See Patrick McGreevy, Gov. Brown signs controversial assisted-suicide bill, Los Angeles Times, October 5, 2015.

October 6, 2015 in Current Affairs, Current Events, Death Event Planning | Permalink | Comments (0)

Thursday, October 1, 2015

Rising Tide Supporting Doctors Right To Talk End Of Life Options With Elderly And Ill

Nursing HomeOne of the most common complaints among doctors is that many people receive end of life treatment that they would not have wanted if given the option. However, the option to choose how one will die is often left until the situation is critical and the patient will be unable to indicate their wishes which results in drastic, and expensive, measures to extend a life that is over for all intents and purposes. Because of this problem, Medicare, and private insurers, are finally moving towards reimbursement for doctors when they meet with patients solely to determine end of life care options. Supporters argue that this will be a cost effective means to make sure a person's wishes are known in advance so they die with the greatest comfort possible while not being subjected to painful attempts to save their life that will potentially destroy their estate with medical cost. While doctors are the focus on helping people make end of life decisions in advance, this is also the realm of the estate planner who may be in a better position to explain the non-medical elements of the choice including the financial toll it might take on the next generation. Ultimately, it is always a good idea to broach the subject with a client as they might never give any though to it unless prompted to do so by a trusted adviser.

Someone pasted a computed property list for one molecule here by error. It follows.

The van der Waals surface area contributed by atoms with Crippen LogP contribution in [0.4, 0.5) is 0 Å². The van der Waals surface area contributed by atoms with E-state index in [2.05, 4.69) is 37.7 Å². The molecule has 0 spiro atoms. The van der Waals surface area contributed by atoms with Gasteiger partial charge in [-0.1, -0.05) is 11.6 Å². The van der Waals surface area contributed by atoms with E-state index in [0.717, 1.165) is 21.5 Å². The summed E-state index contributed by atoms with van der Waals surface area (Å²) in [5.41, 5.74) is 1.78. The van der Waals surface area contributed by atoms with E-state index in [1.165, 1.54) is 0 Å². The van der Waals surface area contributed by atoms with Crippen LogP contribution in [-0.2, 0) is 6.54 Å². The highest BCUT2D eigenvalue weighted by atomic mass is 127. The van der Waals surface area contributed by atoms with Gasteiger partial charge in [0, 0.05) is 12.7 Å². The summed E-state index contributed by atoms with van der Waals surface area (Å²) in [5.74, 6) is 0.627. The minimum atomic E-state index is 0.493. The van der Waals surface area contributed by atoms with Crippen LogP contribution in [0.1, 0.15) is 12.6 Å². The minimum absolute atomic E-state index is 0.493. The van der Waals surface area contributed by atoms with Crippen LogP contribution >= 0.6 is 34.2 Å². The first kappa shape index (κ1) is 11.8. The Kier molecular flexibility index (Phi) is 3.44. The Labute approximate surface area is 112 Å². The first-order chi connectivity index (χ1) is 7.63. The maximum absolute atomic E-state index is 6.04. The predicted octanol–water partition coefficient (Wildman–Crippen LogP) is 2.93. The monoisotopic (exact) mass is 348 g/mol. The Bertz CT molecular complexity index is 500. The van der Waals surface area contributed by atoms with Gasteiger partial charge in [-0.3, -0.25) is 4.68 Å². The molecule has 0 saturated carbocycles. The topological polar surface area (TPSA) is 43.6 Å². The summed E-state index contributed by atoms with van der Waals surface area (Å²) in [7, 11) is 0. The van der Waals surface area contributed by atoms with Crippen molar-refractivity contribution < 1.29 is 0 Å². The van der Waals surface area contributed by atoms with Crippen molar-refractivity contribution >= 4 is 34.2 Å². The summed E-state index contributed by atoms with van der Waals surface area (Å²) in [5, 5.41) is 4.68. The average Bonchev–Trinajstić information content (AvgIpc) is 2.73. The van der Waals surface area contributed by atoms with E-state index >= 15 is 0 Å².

See Barbara Sadick, How Doctors Can Approach End-of-Life Conversations, Wall Street Journal, September 27, 2015.

Special thanks to Jim Hillhouse for bringing this article to my attention.

October 1, 2015 in Death Event Planning, Estate Planning - Generally | Permalink | Comments (0)

Wednesday, September 30, 2015

Funeral Home Accused Of Taking Advantage Of The Mentally Ill

Funeral homeThis Monday a class action lawsuit was filed in Marion County, Indiana, alleging that a funeral home took advantage of people with mental illnesses.  The guardian of one of the alleged victims filed the claim against Crown Hill Management that does business as the Crown Hill Funeral Home and Cemetery.  According to the suit the funeral home violated Indiana’s Pre-Need Act accusing it of targeting patients that reside in mental health care facilities to sell them expensive funeral service packages.  This lawsuit seeks to obtain class status for any Indiana resident that was under the care of a health facility and purchased pre-need services from Crown Hill Funeral Home and Cemetery.

See David Wells, Funeral Home Said to Target Mentally Ill, Courthouse News Service, September 30, 2015.

September 30, 2015 in Current Affairs, Death Event Planning, Estate Planning - Generally | Permalink | Comments (0)